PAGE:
"Good," Ross said immediately. "Goren, you're from Canarsie, right? Take that one. Logan -"

"East River Park," he replied. "I come from the Lower East Side."

"And I catch whatever's left," Falacci surmised. "That's what I get for not being a native." She said it matter-of-factly, making it clear that this didn't bother her, while glancing at the map to determine her destination. "Prospect Park it is."

"Let's go." Eames said grimly.


Eames' heart almost stopped when the white car pulled into the park. In the time it took her to reach for the radio, one of the officers had already confirmed the plate number.

"Attention all units," she said into the wide-band police frequency, "this is Eames. We have a visual on the victim's car. Stand by."

"Do you want us to stop the car?" one of the uniformed officers asked over the radio.

"No! Not unless he tries to leave the park. If he sticks to his pattern, he'll come to a stop and get out of the car; we'll apprehend him once he's out. Stay back for now, the last thing we need to do is spook him. And call EMS, have them get a unit out here right away. If the pattern holds, Theresa Braddock is still alive, but she may be in bad shape."

"He's stopping," one of the officers replied.

"Wait," Eames said tensely. "Let him get out and close the door. We don't want him trying to get back in and flee."

"Door's opening, suspect is exiting the vehicle."

"Stand by."

"Suspect is closing the car door."

"Now!" She shut the radio off, grabbed it, and jumped out of the command trailer.

It was over in a matter of moments. Penobscott did try to run when he first saw the officers, but he was surrounded and he was tackled before he'd made it five yards. Three officers disarmed and cuffed him.

Eames was there by the time they got him back up to his knees. "Keys," she said, a little breathless from the sprint, hurriedly pulling on a pair of latex gloves. "I need the car keys."

One of the officers reached into Penobscott's pocket and tossed them to her. She ran to the car and unlocked the trunk, which popped open automatically.

A woman lay there, a woman whose picture had been in the back of all their minds for the past day, beaten and bloody but unmistakably alive, her terrified eyes fixed on the detective. Eames let out a breath she hadn't realized she was holding. "It's okay. We're the police. You're going to be all right." She clicked the radio back on. "Be advised, suspect is in custody. Kidnap victim Theresa Braddock has been located, she is alive. Advise EMS that she is conscious and alert but injured, multiple blunt-force injuries."

Ross' voice came over the radio. "Copy that, Detective. Well done."


"Is it bad that I'd like to just punch him in the face to wipe that self-important smirk off it?" Falacci asked irritably.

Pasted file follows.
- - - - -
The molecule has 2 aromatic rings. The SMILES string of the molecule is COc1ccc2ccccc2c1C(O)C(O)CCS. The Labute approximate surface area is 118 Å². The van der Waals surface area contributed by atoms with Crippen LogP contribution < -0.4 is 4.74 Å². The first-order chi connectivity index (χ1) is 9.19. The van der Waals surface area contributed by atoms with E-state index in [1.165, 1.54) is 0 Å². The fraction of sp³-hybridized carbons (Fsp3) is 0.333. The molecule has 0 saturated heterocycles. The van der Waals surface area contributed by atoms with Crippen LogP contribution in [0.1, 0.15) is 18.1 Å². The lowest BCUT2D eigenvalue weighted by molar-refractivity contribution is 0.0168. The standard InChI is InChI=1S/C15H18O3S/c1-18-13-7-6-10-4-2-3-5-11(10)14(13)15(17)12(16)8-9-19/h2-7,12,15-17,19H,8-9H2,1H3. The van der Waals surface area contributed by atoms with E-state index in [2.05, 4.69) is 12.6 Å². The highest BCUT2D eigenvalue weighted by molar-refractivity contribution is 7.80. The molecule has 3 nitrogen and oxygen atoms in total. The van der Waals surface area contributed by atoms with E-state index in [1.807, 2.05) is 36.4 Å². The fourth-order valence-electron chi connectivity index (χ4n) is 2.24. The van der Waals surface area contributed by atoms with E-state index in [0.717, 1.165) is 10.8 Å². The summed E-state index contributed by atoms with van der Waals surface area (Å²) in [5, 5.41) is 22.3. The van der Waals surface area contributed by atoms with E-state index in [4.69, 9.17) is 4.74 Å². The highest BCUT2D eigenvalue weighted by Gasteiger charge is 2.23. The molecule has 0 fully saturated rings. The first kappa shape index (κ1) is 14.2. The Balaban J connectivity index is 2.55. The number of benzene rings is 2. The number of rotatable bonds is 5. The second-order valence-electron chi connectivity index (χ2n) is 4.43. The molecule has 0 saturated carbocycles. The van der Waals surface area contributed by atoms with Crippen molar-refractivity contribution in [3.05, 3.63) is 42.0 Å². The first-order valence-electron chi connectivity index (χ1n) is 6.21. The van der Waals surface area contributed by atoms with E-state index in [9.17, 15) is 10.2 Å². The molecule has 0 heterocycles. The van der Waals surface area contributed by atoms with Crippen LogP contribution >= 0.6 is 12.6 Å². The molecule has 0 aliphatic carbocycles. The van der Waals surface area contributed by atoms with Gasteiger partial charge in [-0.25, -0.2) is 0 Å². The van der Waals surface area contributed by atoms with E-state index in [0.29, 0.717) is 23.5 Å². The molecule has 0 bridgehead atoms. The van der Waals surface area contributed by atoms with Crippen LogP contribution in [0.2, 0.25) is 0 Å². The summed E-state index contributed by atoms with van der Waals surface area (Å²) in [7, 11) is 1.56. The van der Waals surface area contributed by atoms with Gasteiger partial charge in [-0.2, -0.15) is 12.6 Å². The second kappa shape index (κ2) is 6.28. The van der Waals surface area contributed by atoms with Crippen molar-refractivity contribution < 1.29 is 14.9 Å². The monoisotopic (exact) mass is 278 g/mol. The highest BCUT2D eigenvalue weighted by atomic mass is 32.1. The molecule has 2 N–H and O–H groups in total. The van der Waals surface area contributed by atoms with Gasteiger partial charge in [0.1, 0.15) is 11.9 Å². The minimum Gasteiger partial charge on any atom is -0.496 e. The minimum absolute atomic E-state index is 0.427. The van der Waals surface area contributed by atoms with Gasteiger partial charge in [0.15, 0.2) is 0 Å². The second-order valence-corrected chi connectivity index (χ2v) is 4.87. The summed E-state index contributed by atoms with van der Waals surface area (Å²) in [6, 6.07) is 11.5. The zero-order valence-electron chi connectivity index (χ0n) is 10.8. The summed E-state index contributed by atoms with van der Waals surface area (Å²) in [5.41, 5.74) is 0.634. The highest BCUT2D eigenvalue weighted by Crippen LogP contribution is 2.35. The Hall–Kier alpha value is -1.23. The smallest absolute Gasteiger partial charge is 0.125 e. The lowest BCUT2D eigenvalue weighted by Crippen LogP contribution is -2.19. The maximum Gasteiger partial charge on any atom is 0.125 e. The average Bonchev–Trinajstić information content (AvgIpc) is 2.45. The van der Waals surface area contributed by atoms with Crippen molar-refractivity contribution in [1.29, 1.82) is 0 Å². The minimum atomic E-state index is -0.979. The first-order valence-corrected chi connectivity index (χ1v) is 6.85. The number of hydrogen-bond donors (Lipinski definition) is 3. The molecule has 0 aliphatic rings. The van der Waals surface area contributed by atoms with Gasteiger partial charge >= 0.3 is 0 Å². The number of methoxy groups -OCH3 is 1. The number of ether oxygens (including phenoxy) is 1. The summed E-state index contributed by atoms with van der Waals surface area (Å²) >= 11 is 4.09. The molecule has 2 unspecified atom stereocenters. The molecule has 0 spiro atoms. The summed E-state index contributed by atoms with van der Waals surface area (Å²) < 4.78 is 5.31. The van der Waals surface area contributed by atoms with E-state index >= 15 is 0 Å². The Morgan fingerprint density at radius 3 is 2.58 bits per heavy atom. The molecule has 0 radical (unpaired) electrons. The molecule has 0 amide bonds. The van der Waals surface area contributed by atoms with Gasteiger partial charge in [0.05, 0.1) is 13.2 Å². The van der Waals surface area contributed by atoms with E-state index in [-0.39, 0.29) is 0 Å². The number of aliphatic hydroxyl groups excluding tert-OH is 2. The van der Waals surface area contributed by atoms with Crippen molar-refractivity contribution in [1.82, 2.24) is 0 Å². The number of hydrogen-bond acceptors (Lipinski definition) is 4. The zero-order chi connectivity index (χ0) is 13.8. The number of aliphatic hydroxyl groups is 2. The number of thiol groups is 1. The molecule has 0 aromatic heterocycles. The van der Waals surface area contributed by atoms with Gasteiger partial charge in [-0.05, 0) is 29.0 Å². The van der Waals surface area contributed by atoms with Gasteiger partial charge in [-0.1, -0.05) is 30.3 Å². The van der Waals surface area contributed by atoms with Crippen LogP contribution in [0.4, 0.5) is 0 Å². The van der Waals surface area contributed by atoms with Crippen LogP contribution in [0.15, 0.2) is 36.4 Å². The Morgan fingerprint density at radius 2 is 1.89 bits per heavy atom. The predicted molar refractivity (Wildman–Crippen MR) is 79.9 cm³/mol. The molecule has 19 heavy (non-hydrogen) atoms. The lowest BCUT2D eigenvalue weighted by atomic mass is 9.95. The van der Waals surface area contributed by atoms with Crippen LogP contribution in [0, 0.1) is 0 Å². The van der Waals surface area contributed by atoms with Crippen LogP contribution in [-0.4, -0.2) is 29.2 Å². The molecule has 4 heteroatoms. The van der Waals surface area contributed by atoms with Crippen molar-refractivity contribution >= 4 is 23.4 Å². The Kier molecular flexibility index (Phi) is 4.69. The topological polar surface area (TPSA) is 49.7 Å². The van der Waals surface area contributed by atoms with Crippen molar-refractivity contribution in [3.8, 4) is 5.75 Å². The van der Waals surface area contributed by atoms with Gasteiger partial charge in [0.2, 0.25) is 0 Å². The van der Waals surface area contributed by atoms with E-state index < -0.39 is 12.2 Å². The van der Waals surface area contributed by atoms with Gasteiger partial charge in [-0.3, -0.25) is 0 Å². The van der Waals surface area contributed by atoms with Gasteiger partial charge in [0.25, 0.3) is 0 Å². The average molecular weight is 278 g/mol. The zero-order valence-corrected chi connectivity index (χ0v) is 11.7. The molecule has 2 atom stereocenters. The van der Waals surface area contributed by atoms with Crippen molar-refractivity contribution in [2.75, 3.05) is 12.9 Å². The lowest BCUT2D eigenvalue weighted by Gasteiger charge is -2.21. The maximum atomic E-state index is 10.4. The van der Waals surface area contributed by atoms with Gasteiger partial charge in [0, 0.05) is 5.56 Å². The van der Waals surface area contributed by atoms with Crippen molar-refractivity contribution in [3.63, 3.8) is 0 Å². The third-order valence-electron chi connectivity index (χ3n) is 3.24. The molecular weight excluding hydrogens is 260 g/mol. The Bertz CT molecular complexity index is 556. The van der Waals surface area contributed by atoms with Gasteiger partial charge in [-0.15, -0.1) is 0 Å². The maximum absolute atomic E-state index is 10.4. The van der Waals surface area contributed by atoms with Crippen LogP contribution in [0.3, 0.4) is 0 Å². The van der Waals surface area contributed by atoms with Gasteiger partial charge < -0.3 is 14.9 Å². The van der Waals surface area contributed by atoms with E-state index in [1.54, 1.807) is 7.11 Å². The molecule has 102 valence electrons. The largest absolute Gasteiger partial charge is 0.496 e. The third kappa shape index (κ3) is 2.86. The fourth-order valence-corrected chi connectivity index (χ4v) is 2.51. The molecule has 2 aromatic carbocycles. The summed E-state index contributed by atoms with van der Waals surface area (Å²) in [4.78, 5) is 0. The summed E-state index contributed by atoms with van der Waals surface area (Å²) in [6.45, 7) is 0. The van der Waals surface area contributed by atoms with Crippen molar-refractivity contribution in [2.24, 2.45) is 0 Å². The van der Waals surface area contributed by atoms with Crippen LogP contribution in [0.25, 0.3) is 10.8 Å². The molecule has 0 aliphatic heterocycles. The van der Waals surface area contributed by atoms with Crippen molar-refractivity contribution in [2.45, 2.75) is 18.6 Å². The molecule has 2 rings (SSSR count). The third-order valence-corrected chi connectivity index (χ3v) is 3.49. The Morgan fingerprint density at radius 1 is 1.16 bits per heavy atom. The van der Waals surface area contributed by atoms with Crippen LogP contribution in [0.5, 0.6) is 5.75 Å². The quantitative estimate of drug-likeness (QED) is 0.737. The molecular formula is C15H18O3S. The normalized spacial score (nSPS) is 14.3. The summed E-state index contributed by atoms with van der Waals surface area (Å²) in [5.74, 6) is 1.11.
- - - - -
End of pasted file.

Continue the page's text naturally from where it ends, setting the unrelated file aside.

Logan shook his head, for once in complete agreement with his somewhat hotheaded partner. "He's a bully, used to just getting what he wants by shoving everyone else around. I can't stand people like that."

"Like the guy you punched?" Falacci suggested a little cheekily.

"To start with." He really had no intention of going into his personal history. It was bad enough one of his now-former partners had picked up on it within a week of meeting him and let him know what she'd discovered by telling a suspect all about it. He'd forgiven her for that, but he wasn't eager to have his own painful past brought out in the interrogation room again, and Falacci was impulsive enough that he couldn't be sure she wouldn't do it.

Fortunately, Goren showed up at that moment, trailed by his own petite partner. "We have enough evidence, but I'd like to get it from his own mouth too. I think I know how we can break him," he offered. "Here's what I'm thinking..."


"Five murders and one attempted murder," Falacci said, slamming the files down. "You're going away for life for this. You're just lucky New York's gotten rid of the death penalty."

Eames laughed derisively. "Really, I doubt it'd matter. What are you, eighty something? By the time they got through all the appeals and hearings, he'd be dead anyway. Just throw him in a cell and let nature take its course."

Now Falacci laughed too. "She's right, of course. Y'know, I'm surprised you were even able to rape those women. You take a few pills to help you along the way?"

Penobscott glared at her. "I'll have you know, little lady, that this body is legendary." He leaned back self-assuredly. "Interested in trying it out? I'm sure we could arrange something."

"Oh, please," Falacci retorted. "Even if I didn't have any other prospects, I'd never sink to doing it with an old, broken-down shell like you."